Here, read this piece that summarizes why the Mozilla Foundation uses this approach.
With that in mind, and with quite a bit of trepidation, I thought that I would use this space to document my application process. My notes, thoughts, and the finished product. Maybe. We'll see.
- It's a bit gimmicky. EDIT: It's gimmicky.
- Someone else applying for the same position could use this to put themselves in a better position. (Okay, pretty unlikely)
- It's taking quite a bit of time to plan this and carry it out - I may have to apply with this unfinished.
- Am I entirely qualified for the position? My prep-work for the application may show I'm not.
- Focuses my thoughts on what is and isn't important.
- Good practice for what would be a necessary embrace of the work open concept.
- Hopefully it stands out from the other applications, something that is explicitly encouraged on the application form.
- Beyond the gimmickry, there is value in demonstrating a thought process rather than merely handing in a finished product.
I'm not very tech-savvy - for evidence of that, look no further than this poor little website that I've been using for many years. Or to my use of "tech-savvy". If I knew how to whip up a wiki page for this, I would. And I get the sense that every other employee at Mozilla could do that on their coffee break.
Mozilla is an organization of software developers. There is a vocabulary (or likely a set of vocabularies) in the organization that that is foreign to me. And I struggle at times with more than the nomenclature.
Is there the potential in an interview (assuming I get that far) to be confused by some Mozilla or web terminology? Yes.
I am likely overstating this issue - I'm sure there are plenty of people at Mozilla that aren't radical hackers. Or tubular hackers. *Yah, Barney, bitchin'...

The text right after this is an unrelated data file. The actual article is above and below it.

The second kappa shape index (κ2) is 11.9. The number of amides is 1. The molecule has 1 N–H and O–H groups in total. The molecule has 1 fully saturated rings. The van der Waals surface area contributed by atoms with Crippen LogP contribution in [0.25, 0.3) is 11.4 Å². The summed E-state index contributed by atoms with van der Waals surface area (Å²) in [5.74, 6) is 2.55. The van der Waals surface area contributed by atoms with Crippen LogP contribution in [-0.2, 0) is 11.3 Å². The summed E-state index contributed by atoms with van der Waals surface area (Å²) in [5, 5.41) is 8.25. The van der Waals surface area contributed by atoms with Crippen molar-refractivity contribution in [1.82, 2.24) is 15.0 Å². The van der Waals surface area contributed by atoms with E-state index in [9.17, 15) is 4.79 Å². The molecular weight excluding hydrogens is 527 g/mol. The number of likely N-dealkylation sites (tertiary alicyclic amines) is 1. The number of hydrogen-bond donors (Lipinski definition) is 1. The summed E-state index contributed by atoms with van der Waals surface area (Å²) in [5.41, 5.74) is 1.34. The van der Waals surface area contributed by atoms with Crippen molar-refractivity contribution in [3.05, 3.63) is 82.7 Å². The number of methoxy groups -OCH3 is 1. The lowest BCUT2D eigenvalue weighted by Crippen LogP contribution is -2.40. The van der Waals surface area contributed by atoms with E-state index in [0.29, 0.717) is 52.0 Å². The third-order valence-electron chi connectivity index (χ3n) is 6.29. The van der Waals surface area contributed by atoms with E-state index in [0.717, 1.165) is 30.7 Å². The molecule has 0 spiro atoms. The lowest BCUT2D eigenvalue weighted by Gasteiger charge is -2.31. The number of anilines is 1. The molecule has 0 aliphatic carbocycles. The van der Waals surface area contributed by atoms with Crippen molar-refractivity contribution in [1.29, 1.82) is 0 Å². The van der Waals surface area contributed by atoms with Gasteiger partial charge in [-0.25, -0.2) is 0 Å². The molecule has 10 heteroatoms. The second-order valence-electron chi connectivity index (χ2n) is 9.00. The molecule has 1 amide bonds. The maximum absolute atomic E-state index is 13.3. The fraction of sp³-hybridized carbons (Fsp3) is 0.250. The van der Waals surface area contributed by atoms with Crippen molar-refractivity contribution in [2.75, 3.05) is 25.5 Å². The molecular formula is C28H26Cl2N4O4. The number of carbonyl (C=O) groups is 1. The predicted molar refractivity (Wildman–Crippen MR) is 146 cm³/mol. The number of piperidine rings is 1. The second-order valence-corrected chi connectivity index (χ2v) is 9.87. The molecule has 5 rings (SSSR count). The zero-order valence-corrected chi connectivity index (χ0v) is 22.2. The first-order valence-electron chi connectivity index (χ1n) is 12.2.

Anyway, it all feels a bit like uncharted territory for me, which is still intimidating. If anyone has any ideas for how to work through this, please let me know.
Independent of this application I have been working on my own digital literacy, learning about how to work in WordPress, how to host a website, etc. So, there's that...
Working open in the political world
I wanted to write a bit more about the concept of working open, an idea that both fascinates and unnerves me. I work in a world that values proprietary knowledge. The better you can leverage that knowledge, the better you will fare, be it in fundraising, voter contact, or media relations. Lists are difficult to build and maintain, and are closely guarded secrets.
I'm amazed that the Mozilla 2013 year-end fundraising plan is available online for anyone to read. It's not exactly rocket science, but it's also more than I've seen from any other organization. And Andrea Wood, the lead online fundraiser, plans to make available info about their email fundraising program.
A fascinating approach, and an admirable ethos. I really hope it works for Mozilla.
So that's the background for this. Part 1, I guess. In part 2 I'll explore the actual application.